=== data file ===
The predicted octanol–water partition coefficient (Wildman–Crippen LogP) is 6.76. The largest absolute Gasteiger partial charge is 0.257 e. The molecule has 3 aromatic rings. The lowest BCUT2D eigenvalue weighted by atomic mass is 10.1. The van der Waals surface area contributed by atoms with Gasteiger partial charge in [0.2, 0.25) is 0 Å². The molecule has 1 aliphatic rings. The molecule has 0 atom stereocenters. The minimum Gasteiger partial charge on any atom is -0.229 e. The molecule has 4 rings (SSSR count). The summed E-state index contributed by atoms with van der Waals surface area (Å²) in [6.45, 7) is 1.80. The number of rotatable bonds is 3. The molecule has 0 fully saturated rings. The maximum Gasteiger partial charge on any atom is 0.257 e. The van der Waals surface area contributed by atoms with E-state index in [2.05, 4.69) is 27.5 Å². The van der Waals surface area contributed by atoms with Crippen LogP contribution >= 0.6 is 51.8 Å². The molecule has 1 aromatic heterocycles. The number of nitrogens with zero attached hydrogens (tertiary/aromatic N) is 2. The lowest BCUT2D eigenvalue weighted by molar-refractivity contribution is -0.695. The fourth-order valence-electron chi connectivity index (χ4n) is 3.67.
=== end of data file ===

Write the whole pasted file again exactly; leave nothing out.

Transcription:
The predicted octanol–water partition coefficient (Wildman–Crippen LogP) is 6.76. The largest absolute Gasteiger partial charge is 0.257 e. The molecule has 3 aromatic rings. The lowest BCUT2D eigenvalue weighted by atomic mass is 10.1. The van der Waals surface area contributed by atoms with Gasteiger partial charge in [0.2, 0.25) is 0 Å². The molecule has 1 aliphatic rings. The molecule has 0 atom stereocenters. The minimum Gasteiger partial charge on any atom is -0.229 e. The molecule has 4 rings (SSSR count). The summed E-state index contributed by atoms with van der Waals surface area (Å²) in [6.45, 7) is 1.80. The number of rotatable bonds is 3. The molecule has 0 fully saturated rings. The maximum Gasteiger partial charge on any atom is 0.257 e. The van der Waals surface area contributed by atoms with E-state index in [2.05, 4.69) is 27.5 Å². The van der Waals surface area contributed by atoms with Crippen LogP contribution >= 0.6 is 51.8 Å². The molecule has 1 aromatic heterocycles. The number of nitrogens with zero attached hydrogens (tertiary/aromatic N) is 2. The lowest BCUT2D eigenvalue weighted by molar-refractivity contribution is -0.695. The fourth-order valence-electron chi connectivity index (χ4n) is 3.67.